As well-wishers continue to pay tribute to the Duke of Edinburgh following his death, people from all generations have come to Windsor to honour his memory.
Six-year-old Sherlock Hudson-Yearsley is wearing military uniform for the occasion – passed down from his father, who used to wear it as a child watching the annual Trooping the Colour parade.
His grandmother Anne Yearsley, from Waltham St Lawrence in Berkshire, remembers leaving flowers outside Windsor Castle when Diana, Princess of Wales, died in 1997 and wanted her grandchildren – Sherlock and his 10-year-old sister Cordelia – to have a similar memory.
This time she hasn’t brought flowers, after hearing the Royal Family had asked for people to instead consider making charity donations in memory of the duke, but the family still wanted to pay their respects.
Anne, 82, has followed the Queen and Prince Philip’s lives since they married in 1947.
“He was a great support to the Queen and she obviously adored him,” she says. “He did so much good in his life.”
The children have been learning about Prince Philip’s achievements from the news coverage since his death on Friday, and Cordelia is now excited to do the Duke of Edinburgh’s Award when she’s older.
“I didn’t really know much about him before apart from that he was husband of the Queen,” she says. “I didn’t know he did all these amazing things.”
Chi Kemp will also remember Prince Philip for the Duke of Edinburgh’s Award, which all three of her children completed.
She has come to Windsor from Ashford in Surrey, with her husband, David, 70, and friend Elaine Ward, 59.
“It was a very good way of looking at a person holistically, not just academically – developing communication and leadership skills,” the 57-year-old says.
Elaine’s 14-year-old twin godchildren also completed the award, which involves volunteering, a physical challenge, developing a skill and taking part in an expedition.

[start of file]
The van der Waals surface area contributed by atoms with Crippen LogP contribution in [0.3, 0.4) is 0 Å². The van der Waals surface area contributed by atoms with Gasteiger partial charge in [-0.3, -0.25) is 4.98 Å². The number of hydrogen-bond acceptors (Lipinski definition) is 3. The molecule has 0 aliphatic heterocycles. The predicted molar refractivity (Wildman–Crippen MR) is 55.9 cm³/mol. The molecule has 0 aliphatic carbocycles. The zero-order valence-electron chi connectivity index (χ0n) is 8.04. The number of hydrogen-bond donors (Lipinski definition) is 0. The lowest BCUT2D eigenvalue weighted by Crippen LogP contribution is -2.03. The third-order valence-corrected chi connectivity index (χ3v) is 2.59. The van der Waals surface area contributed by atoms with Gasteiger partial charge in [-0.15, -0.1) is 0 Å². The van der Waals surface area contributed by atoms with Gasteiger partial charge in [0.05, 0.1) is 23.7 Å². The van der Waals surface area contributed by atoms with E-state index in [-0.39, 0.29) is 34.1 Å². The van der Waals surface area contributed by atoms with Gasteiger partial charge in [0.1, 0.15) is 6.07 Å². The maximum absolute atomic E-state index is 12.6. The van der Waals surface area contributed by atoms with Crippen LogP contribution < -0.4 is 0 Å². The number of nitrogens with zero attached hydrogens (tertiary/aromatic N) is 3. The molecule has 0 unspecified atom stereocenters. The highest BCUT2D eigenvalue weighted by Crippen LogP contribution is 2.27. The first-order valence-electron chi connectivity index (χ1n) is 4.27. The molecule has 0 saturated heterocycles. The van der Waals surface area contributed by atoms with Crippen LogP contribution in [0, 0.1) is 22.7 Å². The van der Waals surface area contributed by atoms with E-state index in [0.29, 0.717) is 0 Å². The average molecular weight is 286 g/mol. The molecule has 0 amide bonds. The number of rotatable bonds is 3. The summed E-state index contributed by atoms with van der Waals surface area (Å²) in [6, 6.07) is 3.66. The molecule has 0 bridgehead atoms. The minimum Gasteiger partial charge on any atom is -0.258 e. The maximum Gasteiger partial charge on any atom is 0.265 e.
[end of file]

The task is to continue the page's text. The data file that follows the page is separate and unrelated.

“He’s left such a big legacy,” she adds.
Elaine was in Windsor three years ago for the Duke and Duchess of Sussex’s wedding. “It was such a happy occasion,” she says.
Crowds lined the Long Walk and spilled into the town, waving union jacks as Harry and Meghan rode past in their carriage in the sunshine.
Today, the crowds are far sparser and socially distant, with the public asked to stay away because of the pandemic. But a steady stream of visitors still arrive throughout the day. While the hundreds of bouquets that were left on Friday were taken inside the grounds of the castle overnight, more bunches have since replaced them.
In May 2018, the Two Brewers pub, just off the Long Walk, was decorated with bunting and pictures to celebrate the royal couple’s marriage.
Now it carries pictures of the Duke of Edinburgh in a tribute to the man who used to drive past in his carriage several times a week.
“He would drive past with his grooms, no security, and would always say good morning,” recalls the pub’s manager Stuart O’Brien. “He would always say the flowers were looking nice.”
The 42-year-old says the duke was hugely important to the town.
“I think a lot of people realise what he’s done for Windsor and as ranger of the Great Park to make it an amazing place to visit,” he says. “It was one of his big passions.”
The pub had already planned a sold-out event to mark what would have been his 100th birthday on 10 June.
It will now become a day to pay tribute, with punters raising a glass every hour to remember his life.
Speaking to those who have come to pay their respects, the duke’s commitment to his country and the Queen is a theme that comes up again and again.
Paul Taylor’s dad is a retired lieutenant colonel, who received an MBE at Buckingham Palace in the 1970s and met Prince Philip himself as part of his role.
He felt it was his “duty” to lay flowers on behalf of his parents, who did the same when the Queen Mother died in 2002 but are too old to do so now.
“My parents would be proud of me doing this,” the 62-year-old, from Richmond, south-west London, adds.
“My dad served his country,” he says. “And Prince Philip represents duty to service, the Queen and the country.”
The duke’s sense of duty is also important to Qusai Arsiwala, 37, who brought his children – six-year-old Mariya and four-year-old Ruqaiya – to lay flowers.
The family live nearby in Iver and Qusai works as a doctor at Wexham Park Hospital in Slough. Going to school locally he says he “grew up seeing the monarchy” and is “proud to be British”.
“Prince Philip and the Queen represent sacrifice, duty and most of all respect and I think that’s really important for our children to understand,” he says.
“They are examples of people that go above and beyond,” he adds. “I hope we don’t lose that respect and the sense of duty.”
Sally Davis, 48 and from Shepperton, Surrey, says the duke will be “greatly missed” and also wanted her sons – 10-year-old Ryan and eight-year-old James – to remember “a dignified, loyal man”.
“His is a generation that’s disappearing. We liked his cheeky sense of humour,” she laughs.
“I don’t think we’ll see another quite like him.”